Hardcore anti-Vaxxer conspiracy theorists looking for evidence to back their beliefs "don't want to take this tool away, however," Berman noted. Instead of resorting to Dover, the first named death that they have tried with some persistence to claim, they have instead said that they will not believe she is alive until she makes a statement of her own with a time and date evidence. They have also said that if she says she is okay, they will not believe her and they suspect she was paid. And many of them firmly believe that the video of her at work is either a deep fake add-in or a body double.
"Tiffany Dover's hair is a different shade and thickness, is folded differently on the head, has her mouth covered and her ice-blue eyes cannot be seen," argued a post on Telegram that criticized the Monday video. "You also pushed the crisis actor to the top [the group of nurses in the video]."
"This is further evidence of the cover-up on Tiffany Dover's death ... The vaccinations kill."
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None of the experts recruited by The Daily Beast have been able to trace the origins of these claims, and established vaccine-skeptical groups say they do not know where they are from. Some of these groups appear to be actively planning social media campaigns to exaggerate the side effects of vaccines and keep people away from them, according to a recent report. But even they haven't registered or advertised obituaries for vaccines, despite being open to the idea that those shocks could prove fatal.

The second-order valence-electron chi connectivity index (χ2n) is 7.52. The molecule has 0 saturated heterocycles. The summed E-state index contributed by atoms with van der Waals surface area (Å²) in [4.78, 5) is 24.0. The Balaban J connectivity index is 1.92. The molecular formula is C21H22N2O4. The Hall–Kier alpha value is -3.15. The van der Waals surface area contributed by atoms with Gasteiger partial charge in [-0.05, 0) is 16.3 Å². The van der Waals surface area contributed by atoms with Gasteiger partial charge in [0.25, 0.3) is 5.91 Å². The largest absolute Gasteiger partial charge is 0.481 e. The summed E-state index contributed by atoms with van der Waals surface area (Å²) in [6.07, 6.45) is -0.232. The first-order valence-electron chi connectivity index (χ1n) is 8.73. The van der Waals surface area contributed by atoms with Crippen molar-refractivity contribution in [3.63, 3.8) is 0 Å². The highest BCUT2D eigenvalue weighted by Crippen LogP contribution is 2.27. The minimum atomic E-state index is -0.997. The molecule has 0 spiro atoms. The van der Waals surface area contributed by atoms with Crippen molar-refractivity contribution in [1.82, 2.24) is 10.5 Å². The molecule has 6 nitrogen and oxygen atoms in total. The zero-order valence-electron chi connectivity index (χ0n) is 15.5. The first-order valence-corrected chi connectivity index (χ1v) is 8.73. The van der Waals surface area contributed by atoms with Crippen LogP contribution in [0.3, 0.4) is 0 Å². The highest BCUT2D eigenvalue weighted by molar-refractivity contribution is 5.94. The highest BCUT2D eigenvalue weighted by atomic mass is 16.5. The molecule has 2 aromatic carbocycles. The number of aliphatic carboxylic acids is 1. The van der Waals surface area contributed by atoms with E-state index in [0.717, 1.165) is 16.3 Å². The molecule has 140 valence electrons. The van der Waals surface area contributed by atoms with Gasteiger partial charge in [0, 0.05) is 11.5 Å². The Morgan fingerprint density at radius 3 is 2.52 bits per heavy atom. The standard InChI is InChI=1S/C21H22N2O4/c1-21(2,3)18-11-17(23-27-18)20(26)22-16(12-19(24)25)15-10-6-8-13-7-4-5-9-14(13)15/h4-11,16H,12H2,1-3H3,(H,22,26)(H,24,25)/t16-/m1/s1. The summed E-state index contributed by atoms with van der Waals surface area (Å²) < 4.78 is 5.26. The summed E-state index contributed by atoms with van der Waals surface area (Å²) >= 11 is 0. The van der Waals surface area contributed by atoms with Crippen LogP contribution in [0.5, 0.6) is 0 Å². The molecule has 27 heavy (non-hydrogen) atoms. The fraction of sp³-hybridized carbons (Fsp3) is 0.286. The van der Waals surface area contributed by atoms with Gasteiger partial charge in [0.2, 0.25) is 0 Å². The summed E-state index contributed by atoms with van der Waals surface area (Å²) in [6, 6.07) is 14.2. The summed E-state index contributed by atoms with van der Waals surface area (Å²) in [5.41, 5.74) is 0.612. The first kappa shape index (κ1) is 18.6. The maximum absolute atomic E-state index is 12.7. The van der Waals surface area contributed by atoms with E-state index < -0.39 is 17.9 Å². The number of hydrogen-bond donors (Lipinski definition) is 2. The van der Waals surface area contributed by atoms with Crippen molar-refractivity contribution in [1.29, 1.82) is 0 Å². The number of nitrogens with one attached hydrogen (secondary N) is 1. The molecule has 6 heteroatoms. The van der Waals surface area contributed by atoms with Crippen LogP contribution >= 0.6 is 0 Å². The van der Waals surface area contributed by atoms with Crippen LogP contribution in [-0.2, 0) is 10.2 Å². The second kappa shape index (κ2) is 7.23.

For one thing, Rita Shreffler of the Robert F. Kennedy Jr.-headed Child Health Defense Department told The Daily Beast that they "believe the rumor of Tiffany's death is disinformation." We don't know where it came from. We suppress it whenever we see it. "
Gorski believes the search for and spread of death stories caused by COVID-19 vaccines is just beginning and will warm up as the vaccine reaches the broader population.
This is deeply worrying because even people who normally rely on vaccines are currently scared, thanks to the rapid and heavily politicized development of Moderna and Pfizer products. This fear and instability, Berman argued, leaves millions of Americans vulnerable to conspiracy theories that they might otherwise ignore.
Because of this, Berman says, we need to do more to acknowledge this growing type of misinformation and to provide it with compelling messages that reflect and reinforce real reality and "reach people before they go into conspiratorial rabbit holes."
It is much more difficult to convince them of the vaccine's safety once they take the plunge.
Read more at The Daily Beast.